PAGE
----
Astron-6’s latest offering is an uneven but often hilarious mess that lovingly throws back to the golden-age of Giallo films in the best way possible – The Editor, despite its flaws, perfectly totes the fine line between homage and parody, a balanced lacked by many modern throwbacks to classic films and television which arguably satirize their source material in a disrespectful fashion (see: pretty much every 70s/80s TV-to-movie adaptation since Starsky and Hutch).
The Editor follows a formerly respected editor, Rey Ciso (Adam Brooks), who has been relegated to working on cheap, trashy Giallo flicks following an accident that led to the loss of his fingers. When his latest production is plagued by a series of murders he becomes the prime suspect, and then some crazy 70s/80s throwback horror stuff occurs.
The opening section of the film is fantastic – it’s very Giallo and very, very Astron-6. There is an abundance of mindless T&A (and even a scene that, weirdly enough, throws back to Eric Prydz’s controversial video for Call On Me) with naked women hidden in the background of nearly every shot, there are visual illusions galore drenched in lighting straight out of an Argento flick and, of course, there is some hilariously poorly dubbed and out of sync audio. I was sure that if the film retained this level of quality throughout it’d be a surprise candidate for one of the best films of the year.
Unfortunately after its strong opening third The Editor begins to run out of steam and never quite recovers. That’s not to say that the final two-thirds are terrible, in fact the film gets a second wind towards the end and shows renewed glimmers of genius, but overall The Editor descends from a streak of brilliance down into a consistent stream of decent-ness – which is a shame as its beginnings had the potential to become a modern cult masterpiece.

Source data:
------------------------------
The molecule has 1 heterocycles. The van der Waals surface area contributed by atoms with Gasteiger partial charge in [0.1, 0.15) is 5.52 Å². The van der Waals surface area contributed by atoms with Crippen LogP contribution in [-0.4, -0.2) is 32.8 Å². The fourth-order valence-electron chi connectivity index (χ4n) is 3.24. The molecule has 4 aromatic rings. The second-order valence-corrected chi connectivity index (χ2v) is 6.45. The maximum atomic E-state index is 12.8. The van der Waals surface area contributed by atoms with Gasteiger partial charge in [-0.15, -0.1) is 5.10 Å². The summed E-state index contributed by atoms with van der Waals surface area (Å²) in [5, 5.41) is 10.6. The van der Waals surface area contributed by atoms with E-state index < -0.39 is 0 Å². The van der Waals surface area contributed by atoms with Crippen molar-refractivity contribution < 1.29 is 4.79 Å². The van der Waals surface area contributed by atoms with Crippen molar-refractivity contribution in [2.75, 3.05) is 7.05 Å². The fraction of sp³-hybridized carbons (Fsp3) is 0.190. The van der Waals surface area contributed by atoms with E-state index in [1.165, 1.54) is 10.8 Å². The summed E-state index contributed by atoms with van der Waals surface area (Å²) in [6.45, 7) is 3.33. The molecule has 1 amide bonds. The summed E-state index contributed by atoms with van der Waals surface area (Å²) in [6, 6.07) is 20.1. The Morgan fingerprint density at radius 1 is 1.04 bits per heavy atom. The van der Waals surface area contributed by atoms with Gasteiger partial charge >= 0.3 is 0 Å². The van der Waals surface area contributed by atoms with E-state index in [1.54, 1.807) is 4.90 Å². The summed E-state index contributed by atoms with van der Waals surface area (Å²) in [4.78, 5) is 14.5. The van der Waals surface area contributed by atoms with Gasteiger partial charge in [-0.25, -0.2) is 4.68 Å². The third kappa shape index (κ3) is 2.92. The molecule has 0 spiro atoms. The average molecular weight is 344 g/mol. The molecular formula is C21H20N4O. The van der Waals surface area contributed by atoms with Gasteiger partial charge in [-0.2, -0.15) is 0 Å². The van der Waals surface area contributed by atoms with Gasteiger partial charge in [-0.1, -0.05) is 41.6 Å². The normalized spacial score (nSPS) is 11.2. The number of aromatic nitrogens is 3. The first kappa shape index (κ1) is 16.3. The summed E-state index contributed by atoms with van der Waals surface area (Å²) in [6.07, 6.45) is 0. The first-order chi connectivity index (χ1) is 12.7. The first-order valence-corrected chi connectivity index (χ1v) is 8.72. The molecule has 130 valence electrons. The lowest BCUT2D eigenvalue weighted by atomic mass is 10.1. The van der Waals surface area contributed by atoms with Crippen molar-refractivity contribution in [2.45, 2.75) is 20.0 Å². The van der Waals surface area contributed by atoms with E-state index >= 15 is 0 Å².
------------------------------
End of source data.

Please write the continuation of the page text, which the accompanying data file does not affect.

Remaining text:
The major problem occurs when our lead enters a nether-realm (in a visual throwback to Cronenberg’s Videodrome); I understand the necessity of such a plot point, and it fits in nicely with the magic, witchcraft and other occulty bullshit that usually pops up in classic Giallo films but the whole thing feels a little out-of-place, and undermines all the hard work the Astron-6 boys put into building mood and tone in the first half of the film. Ironically, it is at this point that it becomes apparent that The Editor needed some tighter editing.
It was also around this point that I began to question when parody of the oversexualisation of women crosses that fine line into the realm of misogyny. The wall to wall T&A scenes keep on coming long after the joke has fulfilled its purpose and this will make some uncomfortable, although I’m sure that Astron-6 have only good intentions so it’s hard for me to get too het up about it.
There’s a lot of good things I can say about The Editor, a fun and joyfully goofy romp that pays loving tribute to one of the most influential and (often) fundamentally silly subgenres of Horror cinema. I also can’t fault the Astron-6 boys; it’s a clever concept, its execution is quite funny, and the film has so much damn heart. Unfortunately the film isn’t without its flaws, and while its still worth checking out (especially for Astron-6 fans), the final two-thirds or so of the film exemplify nearly all of the issues with some of their weaker output. If you’re an Astron-6 virgin, and you’re not a big fan of old Giallo flicks, I urge you to check out their previous outing Father’s Day before delving into the weird world of The Editor.
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